March 31, 2009
Eleventh Circuit affirms below-guideline sentence in "utterly gruesome" sex offense case
Late yesterday the Eleventh Circuit handed down a notable opinion in US v. Irey, No. No. 08-10997 (11th Cir. Mar 30, 2009) (available here). The start of the panel opinion provides a sketch of the particulars:
This appeal is about the discretion of a district court to impose a particular sentence. William Irey (“Defendant”) -- age 50 at sentencing -- pleaded guilty to using minors to engage in sexually explicit conduct outside the United States for the purpose of producing visual depictions of such conduct and transporting those images to the United States. Believing that the sentence imposed on Defendant is too lenient, the government appeals Defendant’s sentence of 210 months’ imprisonment plus a life term of supervised release involving many different restrictions on his liberties. We affirm the sentence.
While the ruling and majority opinion is itself noteworthy, a brief "special concurrence" by Judge Hill adds an extra layer of intrigue. Here are snippets from this concurrence:
I have studied this record and the sentencing transcript and the utterly gruesome details of the conduct involved here. I disagree with the conclusion by the district judge that there should have been a downward departure of any kind in this case.... The defendant acted deliberately, cunningly and with obvious delight. He ruined the lives of at least forty-three children (that we know of) and then published his triumphs on the internet for all the world to see, complete with scurrilous black marker writings tattooed on the nine-year-old girls’ skin.
Had I been given the heavy responsibility of sentencing in this case, my only regret would be that in the halls of Congress, the occupants of that legislative branch place an upward limit on this defendant’s confinement. I strongly disagree with the district judge’s sentencing in this heinous case, as he moves so far downward from the maximum upper sentencing limit that he nearly reaches the minimum limit.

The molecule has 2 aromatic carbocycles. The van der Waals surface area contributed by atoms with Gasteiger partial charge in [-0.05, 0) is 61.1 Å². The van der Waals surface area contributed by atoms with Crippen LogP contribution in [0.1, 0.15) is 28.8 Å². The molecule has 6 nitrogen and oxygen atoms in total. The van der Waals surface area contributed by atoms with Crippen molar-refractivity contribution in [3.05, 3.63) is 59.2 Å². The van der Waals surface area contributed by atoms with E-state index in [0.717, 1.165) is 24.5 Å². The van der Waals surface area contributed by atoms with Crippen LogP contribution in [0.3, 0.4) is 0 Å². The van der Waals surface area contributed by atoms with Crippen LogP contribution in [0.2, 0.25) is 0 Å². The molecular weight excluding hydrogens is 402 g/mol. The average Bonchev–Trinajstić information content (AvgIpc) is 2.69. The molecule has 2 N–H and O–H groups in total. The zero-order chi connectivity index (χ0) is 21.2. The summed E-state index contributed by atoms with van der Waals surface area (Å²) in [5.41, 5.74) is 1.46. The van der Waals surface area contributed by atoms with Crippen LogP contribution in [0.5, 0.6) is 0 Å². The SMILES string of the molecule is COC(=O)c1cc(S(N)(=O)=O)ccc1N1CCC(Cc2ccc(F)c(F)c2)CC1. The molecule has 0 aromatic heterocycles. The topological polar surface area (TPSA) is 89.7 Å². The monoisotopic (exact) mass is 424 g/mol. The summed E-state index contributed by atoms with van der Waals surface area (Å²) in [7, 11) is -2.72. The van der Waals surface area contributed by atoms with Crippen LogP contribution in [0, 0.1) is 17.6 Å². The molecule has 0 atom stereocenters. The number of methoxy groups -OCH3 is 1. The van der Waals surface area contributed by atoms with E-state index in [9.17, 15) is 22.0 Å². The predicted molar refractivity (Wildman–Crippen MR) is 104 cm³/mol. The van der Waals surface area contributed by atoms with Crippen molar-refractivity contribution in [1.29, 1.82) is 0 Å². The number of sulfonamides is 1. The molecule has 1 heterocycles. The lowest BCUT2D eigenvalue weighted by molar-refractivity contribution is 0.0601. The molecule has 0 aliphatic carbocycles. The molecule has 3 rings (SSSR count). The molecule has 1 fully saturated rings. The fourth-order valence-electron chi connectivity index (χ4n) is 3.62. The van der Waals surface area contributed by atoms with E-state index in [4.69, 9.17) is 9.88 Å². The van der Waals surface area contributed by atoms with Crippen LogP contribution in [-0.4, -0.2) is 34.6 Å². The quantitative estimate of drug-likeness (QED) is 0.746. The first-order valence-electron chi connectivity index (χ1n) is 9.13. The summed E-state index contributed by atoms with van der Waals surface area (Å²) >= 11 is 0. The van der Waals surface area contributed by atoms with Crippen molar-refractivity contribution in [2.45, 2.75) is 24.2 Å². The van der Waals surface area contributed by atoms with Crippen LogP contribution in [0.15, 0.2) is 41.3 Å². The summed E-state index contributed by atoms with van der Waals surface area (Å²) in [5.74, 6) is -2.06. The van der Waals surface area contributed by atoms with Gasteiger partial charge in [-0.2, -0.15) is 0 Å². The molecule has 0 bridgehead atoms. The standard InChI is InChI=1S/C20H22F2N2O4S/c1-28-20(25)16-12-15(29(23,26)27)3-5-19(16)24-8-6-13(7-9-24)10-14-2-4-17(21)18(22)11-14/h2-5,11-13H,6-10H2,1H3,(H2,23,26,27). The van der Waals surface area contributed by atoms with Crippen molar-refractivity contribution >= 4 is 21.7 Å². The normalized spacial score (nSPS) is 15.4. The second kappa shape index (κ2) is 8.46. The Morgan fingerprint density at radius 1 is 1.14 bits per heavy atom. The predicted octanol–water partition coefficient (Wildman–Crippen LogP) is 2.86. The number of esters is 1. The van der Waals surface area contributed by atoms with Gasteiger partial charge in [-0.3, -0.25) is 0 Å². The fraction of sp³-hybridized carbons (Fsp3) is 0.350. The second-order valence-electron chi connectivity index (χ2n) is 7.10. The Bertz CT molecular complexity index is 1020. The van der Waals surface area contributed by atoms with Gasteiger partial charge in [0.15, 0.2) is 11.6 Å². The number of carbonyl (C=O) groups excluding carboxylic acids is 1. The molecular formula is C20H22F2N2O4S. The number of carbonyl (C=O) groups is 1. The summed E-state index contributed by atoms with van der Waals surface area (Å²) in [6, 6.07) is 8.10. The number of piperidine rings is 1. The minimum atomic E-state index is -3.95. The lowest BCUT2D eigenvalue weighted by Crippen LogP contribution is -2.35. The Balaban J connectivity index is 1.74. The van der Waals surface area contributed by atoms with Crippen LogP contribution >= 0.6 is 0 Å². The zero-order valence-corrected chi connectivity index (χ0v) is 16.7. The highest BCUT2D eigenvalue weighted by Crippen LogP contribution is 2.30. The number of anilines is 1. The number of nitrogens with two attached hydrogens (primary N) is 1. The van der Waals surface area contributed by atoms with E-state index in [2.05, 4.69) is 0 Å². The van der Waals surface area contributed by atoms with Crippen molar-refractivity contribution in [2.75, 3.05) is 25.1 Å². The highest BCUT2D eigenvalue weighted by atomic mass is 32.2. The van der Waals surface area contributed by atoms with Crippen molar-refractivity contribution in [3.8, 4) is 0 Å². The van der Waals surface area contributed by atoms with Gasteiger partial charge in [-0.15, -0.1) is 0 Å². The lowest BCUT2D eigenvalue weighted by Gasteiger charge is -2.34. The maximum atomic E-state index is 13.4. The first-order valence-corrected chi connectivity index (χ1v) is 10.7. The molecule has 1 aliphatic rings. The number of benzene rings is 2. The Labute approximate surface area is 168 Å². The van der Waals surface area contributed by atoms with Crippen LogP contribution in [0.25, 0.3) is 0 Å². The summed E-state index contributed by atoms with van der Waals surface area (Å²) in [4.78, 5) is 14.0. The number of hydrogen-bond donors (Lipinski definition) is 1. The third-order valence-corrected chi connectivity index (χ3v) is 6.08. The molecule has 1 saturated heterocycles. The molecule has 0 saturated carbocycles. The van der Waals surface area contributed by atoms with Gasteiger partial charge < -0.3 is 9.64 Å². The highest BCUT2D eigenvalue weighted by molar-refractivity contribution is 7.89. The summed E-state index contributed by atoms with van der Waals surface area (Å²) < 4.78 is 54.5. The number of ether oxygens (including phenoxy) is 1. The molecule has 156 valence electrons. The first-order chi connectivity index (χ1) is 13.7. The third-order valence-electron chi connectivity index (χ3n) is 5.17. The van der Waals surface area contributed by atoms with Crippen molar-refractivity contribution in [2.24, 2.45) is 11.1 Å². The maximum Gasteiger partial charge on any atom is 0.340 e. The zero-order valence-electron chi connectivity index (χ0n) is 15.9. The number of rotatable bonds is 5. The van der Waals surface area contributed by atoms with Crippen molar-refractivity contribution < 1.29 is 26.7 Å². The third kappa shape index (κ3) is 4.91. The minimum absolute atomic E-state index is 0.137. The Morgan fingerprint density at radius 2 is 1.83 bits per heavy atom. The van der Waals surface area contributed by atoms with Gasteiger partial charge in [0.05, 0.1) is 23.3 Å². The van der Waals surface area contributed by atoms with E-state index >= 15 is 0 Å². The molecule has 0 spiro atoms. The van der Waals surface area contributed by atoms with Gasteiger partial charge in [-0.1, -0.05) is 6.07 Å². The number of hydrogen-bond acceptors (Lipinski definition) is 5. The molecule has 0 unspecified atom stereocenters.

I am persuaded that the sentencing in this case is not a proper one. However I am more dedicated to my strong belief that district judges “on the firing line” should have free rein to exercise sentencing discretion. Therefore, I am unwilling to say that the fact that I disagree with the sentence in this case is also sufficient grounds upon which to find abuse.
I reluctantly concur.
March 31, 2009 at 04:03 PM | Permalink
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Death is really the only appropriate punishment for this animal. Would be nice to see him language in a Cambodian prison too.
Posted by: federalist | Mar 31, 2009 4:23:53 PM
should read "langish"
Posted by: federalist | Mar 31, 2009 4:31:56 PM
Justice Kennedy wouldn't allow this guy to die at the hands of the government.
Posted by: anonymous | Mar 31, 2009 8:26:58 PM
"Therefore, I am unwilling to say that the fact that I disagree with the sentence in this case is also sufficient grounds upon which to find abuse.
I reluctantly concur."
Now those are words to which all wise and honorable men can repair.
Posted by: Daniel | Mar 31, 2009 9:00:24 PM
anonymous, the opinion clearly stated that under federal law, the maximum penalty the defendant faced was 360 months in prison. So your attack on Justice Kennedy is misplaced.
Given the defendant's age and crime, a 17.5 year sentence may well turn out to be an effective life sentence.
Posted by: Zack | Apr 1, 2009 10:01:04 AM
This crime is deserving of death. There really is no other punishment.
What a brain cramp. A typo in a post trying to correct a typo.
Posted by: federalist | Apr 1, 2009 11:47:58 AM
It seems highly unlikely to me that a 17.5-year sentence would effectively be a life sentence for a 50-year old man. Healthy people live well beyond 67.5 years, and it's unlikely he would actually serve all 17.5 years of his sentence (had it remained in place). He would be getting out just in time to enjoy his retirement years, not on his deathbed.
Posted by: danmm | Jan 29, 2014 11:27:06 AM